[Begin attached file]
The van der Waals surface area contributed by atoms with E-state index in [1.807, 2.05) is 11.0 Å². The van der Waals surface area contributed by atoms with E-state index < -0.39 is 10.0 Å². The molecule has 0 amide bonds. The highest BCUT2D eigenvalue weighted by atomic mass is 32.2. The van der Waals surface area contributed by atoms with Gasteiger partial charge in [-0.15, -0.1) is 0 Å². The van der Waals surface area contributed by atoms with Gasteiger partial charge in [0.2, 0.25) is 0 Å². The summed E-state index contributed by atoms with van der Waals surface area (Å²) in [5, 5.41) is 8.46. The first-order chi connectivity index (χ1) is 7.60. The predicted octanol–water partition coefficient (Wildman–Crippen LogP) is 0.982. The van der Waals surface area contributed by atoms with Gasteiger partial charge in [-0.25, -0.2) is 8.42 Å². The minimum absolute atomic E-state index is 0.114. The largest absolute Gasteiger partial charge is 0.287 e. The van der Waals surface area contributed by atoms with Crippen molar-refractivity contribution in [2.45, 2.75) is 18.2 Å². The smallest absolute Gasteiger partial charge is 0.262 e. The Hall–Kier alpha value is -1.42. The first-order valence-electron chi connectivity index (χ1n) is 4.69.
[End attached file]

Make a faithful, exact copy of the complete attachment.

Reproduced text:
The van der Waals surface area contributed by atoms with E-state index in [1.807, 2.05) is 11.0 Å². The van der Waals surface area contributed by atoms with E-state index < -0.39 is 10.0 Å². The molecule has 0 amide bonds. The highest BCUT2D eigenvalue weighted by atomic mass is 32.2. The van der Waals surface area contributed by atoms with Gasteiger partial charge in [-0.15, -0.1) is 0 Å². The van der Waals surface area contributed by atoms with Gasteiger partial charge in [0.2, 0.25) is 0 Å². The summed E-state index contributed by atoms with van der Waals surface area (Å²) in [5, 5.41) is 8.46. The first-order chi connectivity index (χ1) is 7.60. The predicted octanol–water partition coefficient (Wildman–Crippen LogP) is 0.982. The van der Waals surface area contributed by atoms with Gasteiger partial charge in [-0.25, -0.2) is 8.42 Å². The minimum absolute atomic E-state index is 0.114. The largest absolute Gasteiger partial charge is 0.287 e. The van der Waals surface area contributed by atoms with Crippen molar-refractivity contribution in [2.45, 2.75) is 18.2 Å². The smallest absolute Gasteiger partial charge is 0.262 e. The Hall–Kier alpha value is -1.42. The first-order valence-electron chi connectivity index (χ1n) is 4.69.